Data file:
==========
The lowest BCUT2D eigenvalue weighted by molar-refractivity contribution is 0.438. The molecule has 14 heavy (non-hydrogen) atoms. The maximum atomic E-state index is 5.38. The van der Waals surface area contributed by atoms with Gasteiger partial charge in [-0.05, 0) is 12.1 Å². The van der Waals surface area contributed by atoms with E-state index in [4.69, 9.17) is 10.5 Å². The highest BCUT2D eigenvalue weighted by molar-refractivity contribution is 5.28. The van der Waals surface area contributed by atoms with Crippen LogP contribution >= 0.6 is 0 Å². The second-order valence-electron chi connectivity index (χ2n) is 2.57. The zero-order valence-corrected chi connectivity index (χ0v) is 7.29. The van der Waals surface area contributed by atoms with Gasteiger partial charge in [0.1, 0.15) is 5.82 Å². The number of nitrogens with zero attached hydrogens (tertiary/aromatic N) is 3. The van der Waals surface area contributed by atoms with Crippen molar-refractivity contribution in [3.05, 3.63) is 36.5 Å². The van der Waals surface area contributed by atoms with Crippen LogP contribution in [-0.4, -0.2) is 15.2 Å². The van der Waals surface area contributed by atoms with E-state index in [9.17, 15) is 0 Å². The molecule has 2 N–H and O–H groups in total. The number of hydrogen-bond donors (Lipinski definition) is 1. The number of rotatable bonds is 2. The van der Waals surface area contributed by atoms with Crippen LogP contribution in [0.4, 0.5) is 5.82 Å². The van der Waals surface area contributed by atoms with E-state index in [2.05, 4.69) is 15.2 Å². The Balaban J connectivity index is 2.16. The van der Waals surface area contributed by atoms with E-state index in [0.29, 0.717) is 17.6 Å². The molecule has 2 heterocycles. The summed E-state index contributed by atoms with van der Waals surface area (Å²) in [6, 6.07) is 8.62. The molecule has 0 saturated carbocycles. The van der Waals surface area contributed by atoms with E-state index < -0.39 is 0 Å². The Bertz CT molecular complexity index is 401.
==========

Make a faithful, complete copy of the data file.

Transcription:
The lowest BCUT2D eigenvalue weighted by molar-refractivity contribution is 0.438. The molecule has 14 heavy (non-hydrogen) atoms. The maximum atomic E-state index is 5.38. The van der Waals surface area contributed by atoms with Gasteiger partial charge in [-0.05, 0) is 12.1 Å². The van der Waals surface area contributed by atoms with E-state index in [4.69, 9.17) is 10.5 Å². The highest BCUT2D eigenvalue weighted by molar-refractivity contribution is 5.28. The van der Waals surface area contributed by atoms with Crippen LogP contribution >= 0.6 is 0 Å². The second-order valence-electron chi connectivity index (χ2n) is 2.57. The zero-order valence-corrected chi connectivity index (χ0v) is 7.29. The van der Waals surface area contributed by atoms with Gasteiger partial charge in [0.1, 0.15) is 5.82 Å². The number of nitrogens with zero attached hydrogens (tertiary/aromatic N) is 3. The van der Waals surface area contributed by atoms with Crippen molar-refractivity contribution in [3.05, 3.63) is 36.5 Å². The van der Waals surface area contributed by atoms with Crippen LogP contribution in [-0.4, -0.2) is 15.2 Å². The van der Waals surface area contributed by atoms with E-state index in [9.17, 15) is 0 Å². The molecule has 2 N–H and O–H groups in total. The number of hydrogen-bond donors (Lipinski definition) is 1. The number of rotatable bonds is 2. The van der Waals surface area contributed by atoms with Crippen LogP contribution in [0.4, 0.5) is 5.82 Å². The van der Waals surface area contributed by atoms with E-state index in [2.05, 4.69) is 15.2 Å². The Balaban J connectivity index is 2.16. The van der Waals surface area contributed by atoms with E-state index in [0.29, 0.717) is 17.6 Å². The molecule has 2 heterocycles. The summed E-state index contributed by atoms with van der Waals surface area (Å²) in [6, 6.07) is 8.62. The molecule has 0 saturated carbocycles. The van der Waals surface area contributed by atoms with E-state index < -0.39 is 0 Å². The Bertz CT molecular complexity index is 401.